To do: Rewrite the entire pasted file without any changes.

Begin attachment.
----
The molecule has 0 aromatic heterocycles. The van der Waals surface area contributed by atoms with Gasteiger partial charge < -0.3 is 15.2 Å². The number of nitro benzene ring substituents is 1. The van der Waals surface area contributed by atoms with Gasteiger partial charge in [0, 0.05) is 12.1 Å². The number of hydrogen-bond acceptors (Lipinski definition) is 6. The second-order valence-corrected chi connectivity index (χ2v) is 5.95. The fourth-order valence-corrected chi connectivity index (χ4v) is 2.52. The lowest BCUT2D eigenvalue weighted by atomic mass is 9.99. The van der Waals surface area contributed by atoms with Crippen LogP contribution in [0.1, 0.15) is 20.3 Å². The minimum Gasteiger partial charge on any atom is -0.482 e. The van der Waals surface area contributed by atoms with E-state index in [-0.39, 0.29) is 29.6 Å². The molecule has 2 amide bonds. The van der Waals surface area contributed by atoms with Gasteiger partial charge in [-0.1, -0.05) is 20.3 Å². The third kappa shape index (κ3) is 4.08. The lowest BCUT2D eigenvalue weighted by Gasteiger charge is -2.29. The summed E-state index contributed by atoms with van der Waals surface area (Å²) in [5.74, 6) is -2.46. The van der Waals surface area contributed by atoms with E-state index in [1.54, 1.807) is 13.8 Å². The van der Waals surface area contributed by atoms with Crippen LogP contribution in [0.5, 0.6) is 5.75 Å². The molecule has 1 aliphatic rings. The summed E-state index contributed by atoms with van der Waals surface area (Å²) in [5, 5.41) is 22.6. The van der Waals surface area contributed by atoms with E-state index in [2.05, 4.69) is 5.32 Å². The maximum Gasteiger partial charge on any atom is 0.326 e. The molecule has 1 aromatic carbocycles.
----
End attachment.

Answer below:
The molecule has 0 aromatic heterocycles. The van der Waals surface area contributed by atoms with Gasteiger partial charge < -0.3 is 15.2 Å². The number of nitro benzene ring substituents is 1. The van der Waals surface area contributed by atoms with Gasteiger partial charge in [0, 0.05) is 12.1 Å². The number of hydrogen-bond acceptors (Lipinski definition) is 6. The second-order valence-corrected chi connectivity index (χ2v) is 5.95. The fourth-order valence-corrected chi connectivity index (χ4v) is 2.52. The lowest BCUT2D eigenvalue weighted by atomic mass is 9.99. The van der Waals surface area contributed by atoms with Crippen LogP contribution in [0.1, 0.15) is 20.3 Å². The minimum Gasteiger partial charge on any atom is -0.482 e. The van der Waals surface area contributed by atoms with E-state index in [-0.39, 0.29) is 29.6 Å². The molecule has 2 amide bonds. The van der Waals surface area contributed by atoms with Gasteiger partial charge in [-0.1, -0.05) is 20.3 Å². The third kappa shape index (κ3) is 4.08. The lowest BCUT2D eigenvalue weighted by Gasteiger charge is -2.29. The summed E-state index contributed by atoms with van der Waals surface area (Å²) in [5.74, 6) is -2.46. The van der Waals surface area contributed by atoms with E-state index in [1.54, 1.807) is 13.8 Å². The van der Waals surface area contributed by atoms with Crippen LogP contribution in [0.5, 0.6) is 5.75 Å². The molecule has 1 aliphatic rings. The summed E-state index contributed by atoms with van der Waals surface area (Å²) in [5, 5.41) is 22.6. The van der Waals surface area contributed by atoms with E-state index in [2.05, 4.69) is 5.32 Å². The maximum Gasteiger partial charge on any atom is 0.326 e. The molecule has 1 aromatic carbocycles.